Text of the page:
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An upgrade for eSports? The eSports scene has been fighting for a long time to have eSports recognized as a sport. Again and again, its efforts are encountering resistance – rightly so?

According to media reports, the German Olympic Sports Federation (DOSB) wanted to know whether eSports can be recognized as a non-profit activity and commissioned Prof. Fischer, former Chairman of the Federal Finance Court, to draft a comprehensive legal opinion. His 120-page response partly confirms the German Olympic Sports Federation’s rather conservative view, which has in principle opposed the recognition of eSports as a sport to date. It also contains some critical statements, however. Dr. Markus Brock, Partner at SKW Schwarz’s Berlin office and co-organizer of the upcoming eSports event “Esport Level-Up” on November 6, 2019, discussed current topics with Hans Jagnow, President of German Esports Federation ESBD.

Dr. Markus Brock: Why is the eSports movement attaching so much importance to eSports being recognized as a “classic” sport? Is this just a matter of principle?

Hans Jagnow: No, quite the opposite. There are primarily two aspects that such a recognition would entail: The legal opinion commissioned by the German Olympic Sports Federation dealt with the issue of whether eSports should be recognized as having non-profit status. In addition to social aspects such as promoting joint projects via eSports, this would also have tax advantages under the Tax Code that would apply to non-profit associations.

Dr. Markus Brock: That makes sense. In the context of our legal advice to players on the eSports scene, we have repeatedly noticed that, particularly among younger generations, eSports is already partially replacing “classic” sports in practice. It would therefore only be logical to implement this equality in terms of sports law as well. What is the second aspect?

Hans Jagnow: Secondly, professional eSports athletes from third countries are currently finding it difficult to enter Germany due to bureaucratic hurdles that do not apply to professional athletes of “classic” sports disciplines. Because of the high entry fees and the prize money handed out at these events, eSports athletes from third countries still need a residence permit for the purpose of gainful employment to enter the EU. In the current solution, they are only allowed to stay in Germany for a maximum of 90 days per year to participate in events with a sports character – which is what eSports tournaments are now considered.

Markus Brock: I’ve heard this could change soon?

Hans Jagnow: Absolutely! In September, the Federal Ministry of Labor and the Federal Ministry of the Interior presented a welcome draft bill that is intended to simplify labor migration as a whole. Among other things, it provides for professional foreign eSports athletes to be granted residence permits in the future without approval by the Federal Employment Agency, provided that certain conditions are met. This equal treatment of professional athletes with professional eSports athletes would be an important step in establishing eSports in Germany and would considerably simplify the organization of international tournaments and league operations.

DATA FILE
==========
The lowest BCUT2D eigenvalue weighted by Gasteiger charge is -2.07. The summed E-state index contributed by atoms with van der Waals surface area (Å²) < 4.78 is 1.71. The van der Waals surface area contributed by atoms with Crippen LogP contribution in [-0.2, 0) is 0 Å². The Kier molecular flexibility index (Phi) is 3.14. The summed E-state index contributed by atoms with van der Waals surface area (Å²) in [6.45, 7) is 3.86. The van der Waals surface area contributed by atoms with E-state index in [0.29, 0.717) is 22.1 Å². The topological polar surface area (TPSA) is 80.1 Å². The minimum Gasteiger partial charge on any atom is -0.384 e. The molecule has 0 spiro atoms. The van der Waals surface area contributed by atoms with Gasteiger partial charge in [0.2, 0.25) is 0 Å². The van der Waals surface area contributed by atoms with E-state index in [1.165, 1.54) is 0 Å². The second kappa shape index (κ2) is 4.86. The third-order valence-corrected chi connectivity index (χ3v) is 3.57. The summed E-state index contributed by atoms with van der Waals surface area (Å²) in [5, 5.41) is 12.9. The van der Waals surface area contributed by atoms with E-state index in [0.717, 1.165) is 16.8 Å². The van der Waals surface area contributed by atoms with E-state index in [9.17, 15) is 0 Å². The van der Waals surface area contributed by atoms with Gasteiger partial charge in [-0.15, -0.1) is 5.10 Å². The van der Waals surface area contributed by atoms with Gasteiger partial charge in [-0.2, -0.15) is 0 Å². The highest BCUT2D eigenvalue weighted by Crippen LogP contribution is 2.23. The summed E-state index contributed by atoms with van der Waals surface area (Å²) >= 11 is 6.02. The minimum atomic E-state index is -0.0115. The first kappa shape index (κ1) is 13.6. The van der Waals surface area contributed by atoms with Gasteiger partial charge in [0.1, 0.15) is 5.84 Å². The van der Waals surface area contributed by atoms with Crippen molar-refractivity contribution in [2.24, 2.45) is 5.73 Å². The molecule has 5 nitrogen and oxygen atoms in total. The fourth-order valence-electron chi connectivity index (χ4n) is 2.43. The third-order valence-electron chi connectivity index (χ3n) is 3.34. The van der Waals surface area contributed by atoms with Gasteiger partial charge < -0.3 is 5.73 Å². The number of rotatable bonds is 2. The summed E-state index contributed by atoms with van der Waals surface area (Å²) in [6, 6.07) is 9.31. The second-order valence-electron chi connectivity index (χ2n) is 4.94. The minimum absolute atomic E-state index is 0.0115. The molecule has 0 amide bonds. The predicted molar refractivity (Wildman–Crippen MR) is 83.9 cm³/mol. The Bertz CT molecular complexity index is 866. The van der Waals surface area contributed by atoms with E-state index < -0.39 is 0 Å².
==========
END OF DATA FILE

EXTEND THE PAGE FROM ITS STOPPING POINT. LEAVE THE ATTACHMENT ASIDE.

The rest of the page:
Dr. Markus Brock: Interesting! With the Tax Code stating that “chess is considered a sport,” the criterion of physical activity can therefore not be the reason why eSports has not yet been recognized as a sport.

Hans Jagnow: The jurisdiction of the Federal Finance Court and the Court of Justice of the European Union considers physical activity in sports to be necessary. As a legal fiction, chess has a special position in the Tax Code. But eSports does not even have to use this comparison: the Federal Finance Court also holds that precise artistic movements meet the requirements of physical performance, which in eSports relates to the precise operation of the input devices. In its decision on IPSC shooting, the Federal Finance Court recently made it clear that the concept of sports also encompasses precision sports.

Markus Brock: Does the expert opinion commissioned by the German Olympic Sports Federation reject the general recognition of eSports as a sport?

Hans Jagnow: The legal opinion rejects the recognition of the sports status of eSports in view of a lacking non-profit status within the meaning of the Tax Code. Although it discusses the topic in detail, it does not address all aspects that we believe to be relevant and that should have been weighed against each other.

Dr. Markus Brock: What effects will the legal opinion have on the German Olympic Sports Federation’s position from your point of view?

Hans Jagnow: The legal opinion, which has meanwhile also been subjected to a fair amount of professional criticism, has added more confusion to the debate instead of more clarity. The German Olympic Sports Federation’s own positioning is being attacked by the paper. At the same time, political and social resistance is forming against the backward-looking position. And the teams that are actually concerned in this discussion continue to lack orientation and security. From my point of view, the German Olympic Sports Federation should take the opportunity to help shape how eSports can best be promoted in our sports society, rather than trying “not to have eSports participate in the game.”

Dr. Markus Brock: Dear Hans, as I can see, the last word on this subject has not been spoken by any means. I am already looking forward to discussing with you at our upcoming “Esport Level-Up” event how eSports can be further strengthened in terms of the law. Thank you very much for this interview!